Our Ph.D. students come from nearly 30 countries, and participate integrally in the research mission as research assistants and co-authors, and in the teaching mission as graduate student instructors. They go on to positions at the best academic and governmental institutions, as well as to important think-tanks and NGOs. In the past few years we have placed students at top research universities including the University of Chicago, Harvard, Princeton, Rochester, the University of Wisconsin, and Yale; top liberal arts colleges including Colby, Franklin & Marshall, The College of William and Mary, and Williams; and government and multilateral institutions including The Federal Reserve Board of Governors, the Department of Treasury, the Bank of Canada, the Bank of Portugal, and the Korean Institute of Finance.
A growing Masters of Applied Economics (MAE) program is designed for students who wish to apply the theory and techniques of economics to the analysis of practical problems in a variety of fields. The MAE program addresses itself to the needs of those who want advanced training in economics beyond what is provided by an undergraduate degree as well as to those who wish to study economics as a complement to their work in another field.
We take special pride in our undergraduate program, the second largest in the College of Literature, Sciences, and Arts, with nearly 500 majors graduating in a typical year. During the principal terms all classes are taught by faculty, in settings ranging from large introductory classes taught by award-winning lecturers to low-enrollment honors classes and seminars that stress developing skills in writing, research, and analytical thinking. Many on our faculty are known and celebrated for the commitment to teaching, including Professor W. James Adams, a recent winner of the University-wide Golden Apple Award that honors faculty who inspire and engage students in their teaching.
An undergraduate economics education at UM provides a solid background for pursuing many career paths, in part because the study of economics engages so many issues, such as globalization and the environment, and also because it provides a rigorous, disciplined analytical way of thinking that evidence shows employers value greatly. After earning their degree, 72% of our undergraduate majors pursue careers in business, government, teaching, and service. Another 21% seek advanced/professional degrees at institutions including Yale, Duke, the University of Chicago, the University of Pennsylvania, the London School of Economics, and here at the University of Michigan. UM economics alumni include an American president, Gerald R. Ford; Gail Wilensky, former director of the Medicare and Medicaid programs (1990-1992), Senior Health and Welfare Adviser to President George H.W. Bush; and Allen Sinai, Chief Global Economist, President and Co-Founder of Decision Economics, Inc. and frequent media commentator on macroeconomic issues. Many alumni regularly return to discuss their experiences with our students, and support our activities through financial contributions.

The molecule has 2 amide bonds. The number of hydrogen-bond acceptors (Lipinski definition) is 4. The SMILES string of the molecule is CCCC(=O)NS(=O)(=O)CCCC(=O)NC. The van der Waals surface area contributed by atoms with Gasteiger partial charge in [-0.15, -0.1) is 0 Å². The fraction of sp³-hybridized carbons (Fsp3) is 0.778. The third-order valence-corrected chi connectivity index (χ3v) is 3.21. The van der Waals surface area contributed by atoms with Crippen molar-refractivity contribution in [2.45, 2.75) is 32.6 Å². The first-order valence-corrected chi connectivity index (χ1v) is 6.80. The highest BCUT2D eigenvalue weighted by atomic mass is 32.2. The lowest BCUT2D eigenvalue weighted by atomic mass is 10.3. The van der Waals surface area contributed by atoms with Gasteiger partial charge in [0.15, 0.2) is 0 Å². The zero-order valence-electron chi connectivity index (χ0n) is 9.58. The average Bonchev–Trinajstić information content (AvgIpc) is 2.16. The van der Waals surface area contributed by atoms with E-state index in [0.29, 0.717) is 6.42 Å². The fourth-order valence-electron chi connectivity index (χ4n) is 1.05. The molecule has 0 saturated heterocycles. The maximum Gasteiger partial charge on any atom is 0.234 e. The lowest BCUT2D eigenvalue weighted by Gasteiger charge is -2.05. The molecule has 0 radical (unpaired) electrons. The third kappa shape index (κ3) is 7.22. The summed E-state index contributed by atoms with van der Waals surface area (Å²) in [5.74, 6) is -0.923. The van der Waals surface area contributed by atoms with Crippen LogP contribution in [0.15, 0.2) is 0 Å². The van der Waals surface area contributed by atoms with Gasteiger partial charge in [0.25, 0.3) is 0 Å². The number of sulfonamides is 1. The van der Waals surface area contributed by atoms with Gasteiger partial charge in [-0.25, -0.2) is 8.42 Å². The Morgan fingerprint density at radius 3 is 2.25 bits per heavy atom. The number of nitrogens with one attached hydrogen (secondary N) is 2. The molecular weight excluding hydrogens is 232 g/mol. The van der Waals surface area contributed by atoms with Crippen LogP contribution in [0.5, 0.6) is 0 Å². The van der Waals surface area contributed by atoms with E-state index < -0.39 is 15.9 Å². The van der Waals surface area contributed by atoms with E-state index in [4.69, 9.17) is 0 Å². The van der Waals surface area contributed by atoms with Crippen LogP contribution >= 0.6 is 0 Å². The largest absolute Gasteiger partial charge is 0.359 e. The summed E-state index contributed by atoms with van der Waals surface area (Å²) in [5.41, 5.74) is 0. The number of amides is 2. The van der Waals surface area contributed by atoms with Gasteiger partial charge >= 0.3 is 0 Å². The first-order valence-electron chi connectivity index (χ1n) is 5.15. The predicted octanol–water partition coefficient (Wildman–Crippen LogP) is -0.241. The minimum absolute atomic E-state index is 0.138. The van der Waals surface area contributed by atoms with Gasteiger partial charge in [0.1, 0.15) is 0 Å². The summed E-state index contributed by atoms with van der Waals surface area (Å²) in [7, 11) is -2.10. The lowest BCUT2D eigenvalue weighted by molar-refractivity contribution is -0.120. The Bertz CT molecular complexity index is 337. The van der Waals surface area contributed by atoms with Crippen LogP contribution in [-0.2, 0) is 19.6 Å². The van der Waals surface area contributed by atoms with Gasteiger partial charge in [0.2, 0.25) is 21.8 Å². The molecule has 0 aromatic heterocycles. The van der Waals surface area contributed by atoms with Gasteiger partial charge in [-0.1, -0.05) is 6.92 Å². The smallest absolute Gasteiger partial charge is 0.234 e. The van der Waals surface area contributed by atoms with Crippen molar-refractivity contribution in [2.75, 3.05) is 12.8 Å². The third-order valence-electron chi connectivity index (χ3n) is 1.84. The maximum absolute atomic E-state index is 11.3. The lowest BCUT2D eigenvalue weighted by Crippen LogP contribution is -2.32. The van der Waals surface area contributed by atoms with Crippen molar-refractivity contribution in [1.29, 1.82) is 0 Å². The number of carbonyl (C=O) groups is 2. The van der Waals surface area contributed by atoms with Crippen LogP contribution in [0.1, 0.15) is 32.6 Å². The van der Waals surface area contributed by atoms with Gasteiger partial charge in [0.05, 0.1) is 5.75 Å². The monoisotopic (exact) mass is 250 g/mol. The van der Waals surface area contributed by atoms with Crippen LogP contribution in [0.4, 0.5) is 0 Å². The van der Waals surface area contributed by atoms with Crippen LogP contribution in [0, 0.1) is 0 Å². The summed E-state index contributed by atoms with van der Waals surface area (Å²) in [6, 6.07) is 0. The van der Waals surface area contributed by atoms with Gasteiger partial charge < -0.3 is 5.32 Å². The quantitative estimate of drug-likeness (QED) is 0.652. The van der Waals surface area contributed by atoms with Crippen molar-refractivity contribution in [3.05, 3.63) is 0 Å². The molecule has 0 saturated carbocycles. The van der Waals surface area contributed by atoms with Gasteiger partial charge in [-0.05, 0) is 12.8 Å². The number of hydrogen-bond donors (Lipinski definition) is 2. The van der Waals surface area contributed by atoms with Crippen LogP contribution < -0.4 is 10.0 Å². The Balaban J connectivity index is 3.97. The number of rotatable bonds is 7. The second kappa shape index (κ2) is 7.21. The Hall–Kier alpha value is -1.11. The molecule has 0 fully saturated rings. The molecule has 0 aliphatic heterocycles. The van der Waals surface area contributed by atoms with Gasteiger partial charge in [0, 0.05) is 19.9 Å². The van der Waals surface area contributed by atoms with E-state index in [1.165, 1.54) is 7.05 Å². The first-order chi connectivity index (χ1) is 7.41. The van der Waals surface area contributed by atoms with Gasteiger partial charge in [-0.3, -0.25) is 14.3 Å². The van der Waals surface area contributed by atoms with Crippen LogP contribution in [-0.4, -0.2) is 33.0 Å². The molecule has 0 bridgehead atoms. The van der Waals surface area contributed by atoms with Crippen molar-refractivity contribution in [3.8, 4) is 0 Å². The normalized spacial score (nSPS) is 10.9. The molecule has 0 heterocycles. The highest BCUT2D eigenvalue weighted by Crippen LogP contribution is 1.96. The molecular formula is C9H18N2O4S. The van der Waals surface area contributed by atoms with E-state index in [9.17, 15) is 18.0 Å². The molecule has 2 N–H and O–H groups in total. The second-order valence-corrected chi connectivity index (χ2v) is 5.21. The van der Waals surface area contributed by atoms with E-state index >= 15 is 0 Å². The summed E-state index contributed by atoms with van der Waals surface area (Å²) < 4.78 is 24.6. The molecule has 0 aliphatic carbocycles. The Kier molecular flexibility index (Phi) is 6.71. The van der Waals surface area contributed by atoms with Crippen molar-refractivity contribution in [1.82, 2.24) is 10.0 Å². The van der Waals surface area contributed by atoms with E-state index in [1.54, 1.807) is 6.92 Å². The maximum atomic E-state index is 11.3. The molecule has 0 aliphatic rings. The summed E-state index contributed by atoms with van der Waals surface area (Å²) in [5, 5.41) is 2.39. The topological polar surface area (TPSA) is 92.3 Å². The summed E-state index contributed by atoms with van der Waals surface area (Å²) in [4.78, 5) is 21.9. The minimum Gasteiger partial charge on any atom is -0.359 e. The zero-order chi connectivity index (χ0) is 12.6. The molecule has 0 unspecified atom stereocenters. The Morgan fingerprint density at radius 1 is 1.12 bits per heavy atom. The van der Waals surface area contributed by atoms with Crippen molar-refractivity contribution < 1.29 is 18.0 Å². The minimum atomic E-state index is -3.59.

Our subject matter, economics, is as ever a matter of crucial importance throughout the world. In the past few years the financial crisis and subsequent recession—its causes, consequences, and policy responses--have grabbed many of the headlines. Economists are engaged in most of the leading issues of the day, not only crisis and recovery but also how to address environmental concerns, fluctuating energy prices, the appropriate policy stance to facilitate growth in developing countries, the long-term U.S. fiscal imbalance, education reform, among many others. Our faculty and students address these issues both with practical policy analysis and by re-thinking the theoretical underpinning of how individuals, businesses, and governments interact.
Whether you are contemplating joining us in our mission, or are just searching for more information about our activities, welcome!